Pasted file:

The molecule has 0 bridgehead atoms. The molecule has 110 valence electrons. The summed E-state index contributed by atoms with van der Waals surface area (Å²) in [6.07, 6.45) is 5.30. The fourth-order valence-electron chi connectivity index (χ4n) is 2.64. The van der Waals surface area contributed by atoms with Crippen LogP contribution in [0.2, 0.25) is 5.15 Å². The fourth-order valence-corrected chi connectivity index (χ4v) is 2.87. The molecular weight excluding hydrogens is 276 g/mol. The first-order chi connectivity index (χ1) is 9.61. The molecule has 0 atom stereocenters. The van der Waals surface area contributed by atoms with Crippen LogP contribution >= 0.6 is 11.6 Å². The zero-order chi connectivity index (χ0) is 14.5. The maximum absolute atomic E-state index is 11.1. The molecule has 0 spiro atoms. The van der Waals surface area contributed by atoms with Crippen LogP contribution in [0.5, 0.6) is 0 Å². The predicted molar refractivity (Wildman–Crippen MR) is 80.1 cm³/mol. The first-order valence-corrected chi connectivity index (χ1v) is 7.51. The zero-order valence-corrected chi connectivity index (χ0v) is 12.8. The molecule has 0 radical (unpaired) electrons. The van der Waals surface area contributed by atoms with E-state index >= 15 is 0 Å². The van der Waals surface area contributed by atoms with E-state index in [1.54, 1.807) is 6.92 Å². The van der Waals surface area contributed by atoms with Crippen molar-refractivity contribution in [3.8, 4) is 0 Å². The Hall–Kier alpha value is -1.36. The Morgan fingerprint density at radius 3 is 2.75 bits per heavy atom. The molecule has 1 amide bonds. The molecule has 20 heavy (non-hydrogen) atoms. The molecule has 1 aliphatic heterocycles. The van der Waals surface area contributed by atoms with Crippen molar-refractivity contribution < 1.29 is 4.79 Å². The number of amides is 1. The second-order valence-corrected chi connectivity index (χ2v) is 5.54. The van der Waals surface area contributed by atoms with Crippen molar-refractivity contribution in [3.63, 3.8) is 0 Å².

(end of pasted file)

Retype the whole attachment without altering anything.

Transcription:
The molecule has 0 bridgehead atoms. The molecule has 110 valence electrons. The summed E-state index contributed by atoms with van der Waals surface area (Å²) in [6.07, 6.45) is 5.30. The fourth-order valence-electron chi connectivity index (χ4n) is 2.64. The van der Waals surface area contributed by atoms with Crippen LogP contribution in [0.2, 0.25) is 5.15 Å². The fourth-order valence-corrected chi connectivity index (χ4v) is 2.87. The molecular weight excluding hydrogens is 276 g/mol. The first-order chi connectivity index (χ1) is 9.61. The molecule has 0 atom stereocenters. The van der Waals surface area contributed by atoms with Crippen LogP contribution >= 0.6 is 11.6 Å². The zero-order chi connectivity index (χ0) is 14.5. The maximum absolute atomic E-state index is 11.1. The molecule has 0 spiro atoms. The van der Waals surface area contributed by atoms with Crippen LogP contribution in [0.5, 0.6) is 0 Å². The predicted molar refractivity (Wildman–Crippen MR) is 80.1 cm³/mol. The first-order valence-corrected chi connectivity index (χ1v) is 7.51. The zero-order valence-corrected chi connectivity index (χ0v) is 12.8. The molecule has 0 radical (unpaired) electrons. The van der Waals surface area contributed by atoms with E-state index >= 15 is 0 Å². The van der Waals surface area contributed by atoms with E-state index in [1.54, 1.807) is 6.92 Å². The van der Waals surface area contributed by atoms with Crippen molar-refractivity contribution in [3.8, 4) is 0 Å². The Hall–Kier alpha value is -1.36. The Morgan fingerprint density at radius 3 is 2.75 bits per heavy atom. The molecule has 1 amide bonds. The molecule has 20 heavy (non-hydrogen) atoms. The molecule has 1 aliphatic heterocycles. The van der Waals surface area contributed by atoms with Crippen molar-refractivity contribution < 1.29 is 4.79 Å². The number of amides is 1. The second-order valence-corrected chi connectivity index (χ2v) is 5.54. The van der Waals surface area contributed by atoms with Crippen molar-refractivity contribution in [3.63, 3.8) is 0 Å².